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December 11, 2014

5 Strategies to Avoid Digestive Distress This Holiday Season

During the holiday season, most people’s lives go from busy to hectic with all of the shopping, decorating, holiday party attending and, of course, overeating. Add seasonal stress and a more relaxed mindset around food, and you have a recipe for digestive disaster.

On average, most Americans eat about 72 % more calories during the holiday season. For people with digestive issues, these holiday indulgences can pack on the pounds and cause digestive issues (IBS, GERD) to flare.

Here are 5 strategies to help you enjoy the holiday season without having digestive dismay on New Year’s Day.

1. Portion Control.

The best strategy for holiday eating is monitoring portion control.

1. Choose a small plate

2. Limit indulgences to 2 tablespoons of 2 decadent side dishes

3. For lean protein, aim for a serving the size and thickness of your palm (no fingers)

4. The rest of your plate should consist of healthy vegetables sides

5. Most importantly, stop eating when you are about 70% full to avoid feelings of heavy gut

Practicing portion control doesn’t mean you can’t enjoy any of your favorite holiday dishes, it just means you will focus on getting the right balance of nutrients on your plate.

2. Work the Room.

Most people overeat when food is in close proximity. Do yourself a favor and mingle away from the food table. By staying far away, you will avoid mindless holiday munching and save yourself the extra calories.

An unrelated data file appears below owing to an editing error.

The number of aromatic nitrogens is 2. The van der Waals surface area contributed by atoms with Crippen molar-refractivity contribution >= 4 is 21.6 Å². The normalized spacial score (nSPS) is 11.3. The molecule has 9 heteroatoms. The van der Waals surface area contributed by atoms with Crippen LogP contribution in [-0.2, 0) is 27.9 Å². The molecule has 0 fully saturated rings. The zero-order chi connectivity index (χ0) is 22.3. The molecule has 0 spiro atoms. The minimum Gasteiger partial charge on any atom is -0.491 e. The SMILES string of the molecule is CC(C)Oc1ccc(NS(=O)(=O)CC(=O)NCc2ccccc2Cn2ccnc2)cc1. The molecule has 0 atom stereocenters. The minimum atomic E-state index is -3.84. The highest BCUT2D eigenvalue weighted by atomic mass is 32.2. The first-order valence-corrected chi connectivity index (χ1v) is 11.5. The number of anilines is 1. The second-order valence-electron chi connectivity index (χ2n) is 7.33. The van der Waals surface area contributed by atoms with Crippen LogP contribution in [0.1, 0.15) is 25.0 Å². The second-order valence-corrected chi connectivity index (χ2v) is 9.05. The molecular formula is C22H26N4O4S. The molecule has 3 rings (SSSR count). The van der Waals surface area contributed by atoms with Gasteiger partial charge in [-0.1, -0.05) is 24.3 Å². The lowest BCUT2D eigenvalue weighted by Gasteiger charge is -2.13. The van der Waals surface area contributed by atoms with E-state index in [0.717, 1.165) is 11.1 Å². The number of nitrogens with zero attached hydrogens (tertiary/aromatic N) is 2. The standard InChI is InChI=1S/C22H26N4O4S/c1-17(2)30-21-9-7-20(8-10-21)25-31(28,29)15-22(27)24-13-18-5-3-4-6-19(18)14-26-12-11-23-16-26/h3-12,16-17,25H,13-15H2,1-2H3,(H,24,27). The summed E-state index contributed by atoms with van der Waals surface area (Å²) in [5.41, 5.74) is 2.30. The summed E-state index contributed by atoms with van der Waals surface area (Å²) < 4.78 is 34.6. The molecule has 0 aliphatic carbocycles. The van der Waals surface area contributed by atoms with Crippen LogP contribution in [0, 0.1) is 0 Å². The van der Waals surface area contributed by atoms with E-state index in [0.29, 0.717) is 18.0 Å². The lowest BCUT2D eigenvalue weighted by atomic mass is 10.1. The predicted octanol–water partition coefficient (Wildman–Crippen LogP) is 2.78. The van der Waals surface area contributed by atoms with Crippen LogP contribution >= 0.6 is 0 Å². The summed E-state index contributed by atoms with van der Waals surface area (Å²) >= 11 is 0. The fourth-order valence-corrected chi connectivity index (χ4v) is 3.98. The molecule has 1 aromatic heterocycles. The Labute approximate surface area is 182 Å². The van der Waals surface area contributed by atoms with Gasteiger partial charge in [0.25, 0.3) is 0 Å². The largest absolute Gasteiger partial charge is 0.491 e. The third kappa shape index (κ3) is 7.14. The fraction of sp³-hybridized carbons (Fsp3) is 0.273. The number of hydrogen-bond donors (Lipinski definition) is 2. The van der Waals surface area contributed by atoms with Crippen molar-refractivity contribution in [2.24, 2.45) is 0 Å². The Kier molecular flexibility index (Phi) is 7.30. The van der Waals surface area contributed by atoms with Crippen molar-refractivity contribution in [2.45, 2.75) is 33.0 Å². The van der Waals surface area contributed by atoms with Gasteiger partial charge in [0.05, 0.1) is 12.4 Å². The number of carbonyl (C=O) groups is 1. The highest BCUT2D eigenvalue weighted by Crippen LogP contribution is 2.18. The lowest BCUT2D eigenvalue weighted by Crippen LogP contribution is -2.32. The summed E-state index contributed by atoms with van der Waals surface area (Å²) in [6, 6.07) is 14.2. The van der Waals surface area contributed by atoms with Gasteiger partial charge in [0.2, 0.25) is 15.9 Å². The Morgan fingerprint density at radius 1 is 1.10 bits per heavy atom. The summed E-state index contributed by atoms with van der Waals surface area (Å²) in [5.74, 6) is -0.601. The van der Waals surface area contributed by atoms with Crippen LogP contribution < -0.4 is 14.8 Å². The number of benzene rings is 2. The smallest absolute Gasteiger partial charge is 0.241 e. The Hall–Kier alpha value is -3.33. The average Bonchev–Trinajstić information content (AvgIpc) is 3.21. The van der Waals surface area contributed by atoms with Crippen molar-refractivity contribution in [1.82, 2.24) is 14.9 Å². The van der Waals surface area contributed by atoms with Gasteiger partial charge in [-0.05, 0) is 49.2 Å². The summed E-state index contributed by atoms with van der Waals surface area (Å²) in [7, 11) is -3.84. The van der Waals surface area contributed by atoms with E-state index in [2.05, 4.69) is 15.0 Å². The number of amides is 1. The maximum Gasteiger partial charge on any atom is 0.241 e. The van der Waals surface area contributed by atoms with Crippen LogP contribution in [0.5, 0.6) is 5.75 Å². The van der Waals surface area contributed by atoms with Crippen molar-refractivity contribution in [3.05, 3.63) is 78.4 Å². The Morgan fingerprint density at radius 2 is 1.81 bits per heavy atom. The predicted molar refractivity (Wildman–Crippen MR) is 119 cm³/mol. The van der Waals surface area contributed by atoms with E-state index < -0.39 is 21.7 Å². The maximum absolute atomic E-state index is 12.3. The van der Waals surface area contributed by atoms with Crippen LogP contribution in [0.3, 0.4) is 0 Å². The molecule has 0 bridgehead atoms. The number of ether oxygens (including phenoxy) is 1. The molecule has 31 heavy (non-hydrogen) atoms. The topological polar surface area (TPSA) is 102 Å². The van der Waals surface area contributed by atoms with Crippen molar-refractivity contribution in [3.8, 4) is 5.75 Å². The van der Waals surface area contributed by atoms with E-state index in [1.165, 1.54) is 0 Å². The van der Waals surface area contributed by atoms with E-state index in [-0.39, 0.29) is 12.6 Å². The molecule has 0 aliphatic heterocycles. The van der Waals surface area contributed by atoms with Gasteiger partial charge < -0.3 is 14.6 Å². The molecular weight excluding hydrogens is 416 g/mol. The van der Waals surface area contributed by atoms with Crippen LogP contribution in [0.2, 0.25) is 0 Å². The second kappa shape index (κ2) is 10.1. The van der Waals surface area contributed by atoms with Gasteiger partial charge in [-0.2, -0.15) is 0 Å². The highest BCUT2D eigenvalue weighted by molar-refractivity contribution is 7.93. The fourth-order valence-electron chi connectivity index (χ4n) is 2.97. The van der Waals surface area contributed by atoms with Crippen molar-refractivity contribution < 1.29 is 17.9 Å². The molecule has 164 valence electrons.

3. Ignore Common Offenders.

There’s nothing exciting about getting heartburn at a holiday party so skip:

1. Tomato based sauces

2. Fatty dips

3. Cheese cubes

4. Lasagna

5. Greasy appetizers

These items are a bad combination of high-fat and acidic foods. Instead, open your meal with some fresh vegetables to rev up your digestion.

4. Avoid Caloric Drinks.

Let’s not forget about calorie-rich drinks such as eggnog, hot buttered rum, or any other traditional holiday concoction. These alcoholic drinks are loaded with excess sugar, fats and empty calories that stress out your gut.

5. Nibble. Don't Gobble.

For many, dessert is the most anticipated part of a holiday feast. Don’t deny yourself this guilty pleasure.

1. Nibble your favorite dessert to trick your brain into eating 30 percent fewer calories

2. Studies find that when you nibble your food and take smaller bites, your brain thinks you’ve eaten more.

Lastly, close your meal with a nice cup of gut calming herbal tea like chamomile. Caffeinated beverages can exacerbate IBS symptoms.

Balancing your food intake will help you stay in control of your digestion. The holiday season isn’t only about food and festivities; it’s about relationships and creating memories with your loved ones. Don’t spoil those memories with symptom flares!

Make it a happy and health holiday.

By Mariam Bandarian

Disclaimer: These are general suggestions. Always check with your medical doctor before modifying your diet.